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From Barnes & NobleThe Barnes & Noble Review
Daniel Judson's crime fiction thriller -- appropriately titled The Darkest Place -- examines loss, grief, and self-destruction in the Hamptons during the dead of winter.
Throughout a stretch of record cold weather, numerous bodies of teenage boys are found floating fully clothed and evidently uninjured in nearby bays and canals. In public, the police are calling the deaths accidents and possible suicides; but secretly they've started calling the killer John the Baptist -- because all of his victims are found submerged in water. One of the victims (Larry Foster) was a student at Southampton College, and when detectives question the young man's creative writing instructor -- a burned-out writer named Deacon Kane -- they immediately peg him as a person of interest. Kane, still trying to come to grips with the tragic drowning death of his own son four years earlier, is a mess: Addicted to alcohol and involved in a love affair with a married woman, Kane has missed more classes than he has actually taught, and his job is tenuous at best. But private investigator Reggie Clay, hired by Foster's Catholic parents to rule out suicide, begins to uncover a bizarre murder plot that involves an enigmatic seductress named Collette, a mysterious giant of a man, and a criminal mastermind known only as the Professor. Is Kane the brains behind the murders or just a perfect scapegoat?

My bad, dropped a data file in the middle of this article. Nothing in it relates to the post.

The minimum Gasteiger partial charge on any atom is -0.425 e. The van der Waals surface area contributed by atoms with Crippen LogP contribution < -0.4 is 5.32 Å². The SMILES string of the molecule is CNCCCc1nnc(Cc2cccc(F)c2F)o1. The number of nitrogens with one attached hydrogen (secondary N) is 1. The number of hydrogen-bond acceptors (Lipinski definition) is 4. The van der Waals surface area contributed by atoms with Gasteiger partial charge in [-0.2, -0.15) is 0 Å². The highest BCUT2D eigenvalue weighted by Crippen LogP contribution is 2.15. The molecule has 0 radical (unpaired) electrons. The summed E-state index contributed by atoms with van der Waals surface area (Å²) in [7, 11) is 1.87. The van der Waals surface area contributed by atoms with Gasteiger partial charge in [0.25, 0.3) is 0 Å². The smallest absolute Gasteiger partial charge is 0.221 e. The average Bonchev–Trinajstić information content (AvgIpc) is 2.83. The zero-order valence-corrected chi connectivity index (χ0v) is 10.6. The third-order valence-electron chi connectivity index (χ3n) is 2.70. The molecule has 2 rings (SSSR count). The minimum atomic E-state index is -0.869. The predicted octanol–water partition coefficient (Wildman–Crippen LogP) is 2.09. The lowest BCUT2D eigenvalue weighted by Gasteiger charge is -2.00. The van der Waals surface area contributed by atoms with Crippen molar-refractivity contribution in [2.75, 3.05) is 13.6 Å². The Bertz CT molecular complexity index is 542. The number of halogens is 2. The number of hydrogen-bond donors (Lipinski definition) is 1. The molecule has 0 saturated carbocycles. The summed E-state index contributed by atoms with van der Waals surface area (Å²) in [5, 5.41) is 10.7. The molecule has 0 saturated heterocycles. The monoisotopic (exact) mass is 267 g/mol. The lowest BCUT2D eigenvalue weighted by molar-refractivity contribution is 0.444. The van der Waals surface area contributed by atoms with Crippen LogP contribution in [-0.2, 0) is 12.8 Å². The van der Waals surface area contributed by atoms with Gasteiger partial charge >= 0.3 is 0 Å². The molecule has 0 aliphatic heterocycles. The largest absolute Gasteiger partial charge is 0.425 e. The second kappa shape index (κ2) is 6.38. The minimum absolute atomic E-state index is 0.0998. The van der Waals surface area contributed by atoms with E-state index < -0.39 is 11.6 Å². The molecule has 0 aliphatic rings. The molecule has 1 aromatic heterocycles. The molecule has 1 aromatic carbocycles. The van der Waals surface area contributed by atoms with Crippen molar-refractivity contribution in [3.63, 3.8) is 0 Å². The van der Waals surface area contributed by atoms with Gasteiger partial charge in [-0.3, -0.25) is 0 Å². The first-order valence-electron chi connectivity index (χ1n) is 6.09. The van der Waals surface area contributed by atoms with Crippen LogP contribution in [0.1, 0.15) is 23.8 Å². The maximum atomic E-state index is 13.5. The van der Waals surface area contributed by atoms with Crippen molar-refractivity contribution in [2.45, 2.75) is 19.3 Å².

As haunting as it is heartrending, The Darkest Place -- equal parts murder mystery and bittersweet journey of salvation -- will stay with readers for a long, long time. Paul Goat Allen